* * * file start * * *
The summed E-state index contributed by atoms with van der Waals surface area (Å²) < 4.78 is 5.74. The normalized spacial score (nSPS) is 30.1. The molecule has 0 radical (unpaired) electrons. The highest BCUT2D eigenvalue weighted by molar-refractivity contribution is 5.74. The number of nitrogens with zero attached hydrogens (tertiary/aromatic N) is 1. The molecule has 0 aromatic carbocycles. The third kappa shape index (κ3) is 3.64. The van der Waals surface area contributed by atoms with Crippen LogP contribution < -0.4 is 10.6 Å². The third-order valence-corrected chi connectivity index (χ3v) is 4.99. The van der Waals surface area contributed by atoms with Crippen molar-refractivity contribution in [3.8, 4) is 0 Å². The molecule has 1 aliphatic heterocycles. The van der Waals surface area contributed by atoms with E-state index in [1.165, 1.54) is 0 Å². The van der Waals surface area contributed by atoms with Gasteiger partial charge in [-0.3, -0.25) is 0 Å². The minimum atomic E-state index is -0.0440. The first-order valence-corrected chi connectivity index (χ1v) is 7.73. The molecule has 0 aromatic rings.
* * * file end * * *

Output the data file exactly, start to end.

The summed E-state index contributed by atoms with van der Waals surface area (Å²) < 4.78 is 5.74. The normalized spacial score (nSPS) is 30.1. The molecule has 0 radical (unpaired) electrons. The highest BCUT2D eigenvalue weighted by molar-refractivity contribution is 5.74. The number of nitrogens with zero attached hydrogens (tertiary/aromatic N) is 1. The molecule has 0 aromatic carbocycles. The third kappa shape index (κ3) is 3.64. The van der Waals surface area contributed by atoms with Crippen LogP contribution < -0.4 is 10.6 Å². The third-order valence-corrected chi connectivity index (χ3v) is 4.99. The van der Waals surface area contributed by atoms with Crippen molar-refractivity contribution in [3.8, 4) is 0 Å². The molecule has 1 aliphatic heterocycles. The van der Waals surface area contributed by atoms with E-state index in [1.165, 1.54) is 0 Å². The van der Waals surface area contributed by atoms with Gasteiger partial charge in [-0.3, -0.25) is 0 Å². The minimum atomic E-state index is -0.0440. The first-order valence-corrected chi connectivity index (χ1v) is 7.73. The molecule has 0 aromatic rings.